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Patrick Gardner’s unheralded rise to MAAC stardom

After a long journey through junior college and Division II, Gardner is shining at Marist

NCAA Basketball: Marist at Maine
Patrick Gardner posted 26 points and 31 points to help Marist sweep is trip to Western New York.
Peter van den Berg-USA TODAY Sports

Tucked far away in the Internet archives of yesteryear, is a profile on the recruiting website NCSA Sports for a 6-foot-8-inch basketball player from Long Island, N.Y. The player attended Sanford H. Calhoun High School and averaged 18 points and nine rebounds per game as a junior. The website requires players that register to write a personal statement, this is what was written.

“Hello! My name is Patrick Gardner and I am a person who never stops giving up. I bring leader ship, confidence and dedication to ones team. I used to play the bench freshman year in JV, now I became the best player entering my junior year, starting on VARSITY. I am one of the best shooters in the county, and I can play any position on the court. I am an athlete who knows the game of basketball, I can make great decisions on the court. Not only that, my personality will bring competativeness to the team and leadership, along with consistency and dedication to the team.”

Now, years removed from the grammatical disasterclass of a personal statement, Patrick Gardner is finally living out his dream of playing Division I basketball, and he’s doing so in dominant fashion.

You don’t see a ton of players like Gardner at the mid-major level, as his skill at his size is something that major programs prioritize, but for some reason, he slipped through the cracks. After spending time at JUCO and in Division II, Gardner has taken the MAAC by storm with remarkable statistics in a near impossible role.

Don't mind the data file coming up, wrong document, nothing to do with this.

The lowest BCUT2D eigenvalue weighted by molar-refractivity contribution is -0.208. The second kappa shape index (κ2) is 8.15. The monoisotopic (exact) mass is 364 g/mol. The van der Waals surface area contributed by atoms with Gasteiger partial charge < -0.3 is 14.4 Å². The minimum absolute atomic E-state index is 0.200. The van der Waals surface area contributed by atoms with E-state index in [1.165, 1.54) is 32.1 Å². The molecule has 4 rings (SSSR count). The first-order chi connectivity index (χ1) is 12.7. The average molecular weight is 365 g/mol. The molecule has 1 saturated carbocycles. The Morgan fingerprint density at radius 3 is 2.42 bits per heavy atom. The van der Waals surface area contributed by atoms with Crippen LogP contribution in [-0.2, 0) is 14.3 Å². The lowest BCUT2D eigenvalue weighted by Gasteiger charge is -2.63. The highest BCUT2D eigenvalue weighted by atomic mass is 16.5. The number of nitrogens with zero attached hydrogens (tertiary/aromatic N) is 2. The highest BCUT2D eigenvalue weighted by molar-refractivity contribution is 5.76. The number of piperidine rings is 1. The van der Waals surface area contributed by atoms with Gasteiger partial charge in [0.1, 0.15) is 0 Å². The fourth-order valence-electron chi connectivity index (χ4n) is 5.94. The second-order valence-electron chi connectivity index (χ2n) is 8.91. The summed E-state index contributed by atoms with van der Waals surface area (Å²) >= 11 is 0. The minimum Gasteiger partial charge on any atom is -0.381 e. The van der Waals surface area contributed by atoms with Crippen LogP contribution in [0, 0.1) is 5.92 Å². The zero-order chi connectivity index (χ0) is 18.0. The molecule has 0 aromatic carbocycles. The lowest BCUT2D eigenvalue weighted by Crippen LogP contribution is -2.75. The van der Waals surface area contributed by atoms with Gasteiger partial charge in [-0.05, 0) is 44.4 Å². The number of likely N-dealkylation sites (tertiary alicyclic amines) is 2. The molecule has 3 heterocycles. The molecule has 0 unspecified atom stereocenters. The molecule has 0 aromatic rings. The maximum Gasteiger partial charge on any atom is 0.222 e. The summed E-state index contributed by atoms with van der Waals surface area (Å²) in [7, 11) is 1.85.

Playing on a team with little to no spacing, and with guards who have struggled immensely to create shots, In seven MAAC games, Gardner is averaging 20.3 points and 4.7 rebounds, along with 2.4 assists, and doing so on impressive efficiency. His 70.0 true shooting percentage in conference play is absolutely remarkable for a player with as much of an offensive load as him. Entering the weekend, Marist was 326th in KenPom and was projected to lose both games on the MAAC’s dreaded Western New York road trip. If this had happened, the Red Foxes would’ve fallen to 1-6 in the league, and Gardner’s season would be a footnote to it. However, thanks to 26- and 31-point performances from the big man, Marist swept the road trip, and climbed to 3-4, just one game away from .500 after seeming almost dead to rights.

Gardner is one of the most remarkable offensive engines in mid-major basketball because he really is a seven-foot point forward. Taking on the burden of the offensive load for Marist, Gardner excels at scoring in a variety of ways. He will back down, and then instantly break off for the one-legged stepback fadeaway jumper, like he does in this clip.

“I never cared about what the stereotypes were for big men,” Gardner said.

The stereotypes never stopped Gardner, who has always dreamed about playing Division I basketball, from enhancing his skillset from a young age.

In middle and high school, he trained with Brian Kurr, who had him working on skills that traditional big men usually don’t. Through his Instagram account @habitsbasketball, Kurr said “As A Development Coach I Try Not To Put Players In A Box. Meaning, If You Send Me A 7 Footer We Wouldn’t Be Working On Only Post Moves. Send Me A Guard We Will Also Work On Finishing Footwork That Bigs Do.”